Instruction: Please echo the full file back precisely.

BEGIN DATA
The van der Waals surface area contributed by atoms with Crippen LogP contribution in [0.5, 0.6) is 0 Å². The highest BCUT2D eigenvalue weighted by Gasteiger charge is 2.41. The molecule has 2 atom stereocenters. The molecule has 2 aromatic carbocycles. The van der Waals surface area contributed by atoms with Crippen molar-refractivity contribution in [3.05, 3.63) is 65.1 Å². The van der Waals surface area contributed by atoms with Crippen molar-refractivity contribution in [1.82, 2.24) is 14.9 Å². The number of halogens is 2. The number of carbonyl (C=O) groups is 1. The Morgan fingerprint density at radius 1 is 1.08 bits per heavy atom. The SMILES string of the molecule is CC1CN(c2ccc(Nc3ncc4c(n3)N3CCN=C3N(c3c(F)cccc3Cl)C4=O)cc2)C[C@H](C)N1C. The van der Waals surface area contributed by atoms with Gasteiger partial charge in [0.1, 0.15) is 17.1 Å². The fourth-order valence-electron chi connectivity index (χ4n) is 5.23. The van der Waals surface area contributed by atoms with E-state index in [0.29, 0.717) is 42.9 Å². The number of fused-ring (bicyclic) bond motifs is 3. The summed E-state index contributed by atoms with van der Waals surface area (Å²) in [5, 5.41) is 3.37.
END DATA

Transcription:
The van der Waals surface area contributed by atoms with Crippen LogP contribution in [0.5, 0.6) is 0 Å². The highest BCUT2D eigenvalue weighted by Gasteiger charge is 2.41. The molecule has 2 atom stereocenters. The molecule has 2 aromatic carbocycles. The van der Waals surface area contributed by atoms with Crippen molar-refractivity contribution in [3.05, 3.63) is 65.1 Å². The van der Waals surface area contributed by atoms with Crippen molar-refractivity contribution in [1.82, 2.24) is 14.9 Å². The number of halogens is 2. The number of carbonyl (C=O) groups is 1. The Morgan fingerprint density at radius 1 is 1.08 bits per heavy atom. The SMILES string of the molecule is CC1CN(c2ccc(Nc3ncc4c(n3)N3CCN=C3N(c3c(F)cccc3Cl)C4=O)cc2)C[C@H](C)N1C. The van der Waals surface area contributed by atoms with Gasteiger partial charge in [0.1, 0.15) is 17.1 Å². The fourth-order valence-electron chi connectivity index (χ4n) is 5.23. The van der Waals surface area contributed by atoms with E-state index in [0.29, 0.717) is 42.9 Å². The number of fused-ring (bicyclic) bond motifs is 3. The summed E-state index contributed by atoms with van der Waals surface area (Å²) in [5, 5.41) is 3.37.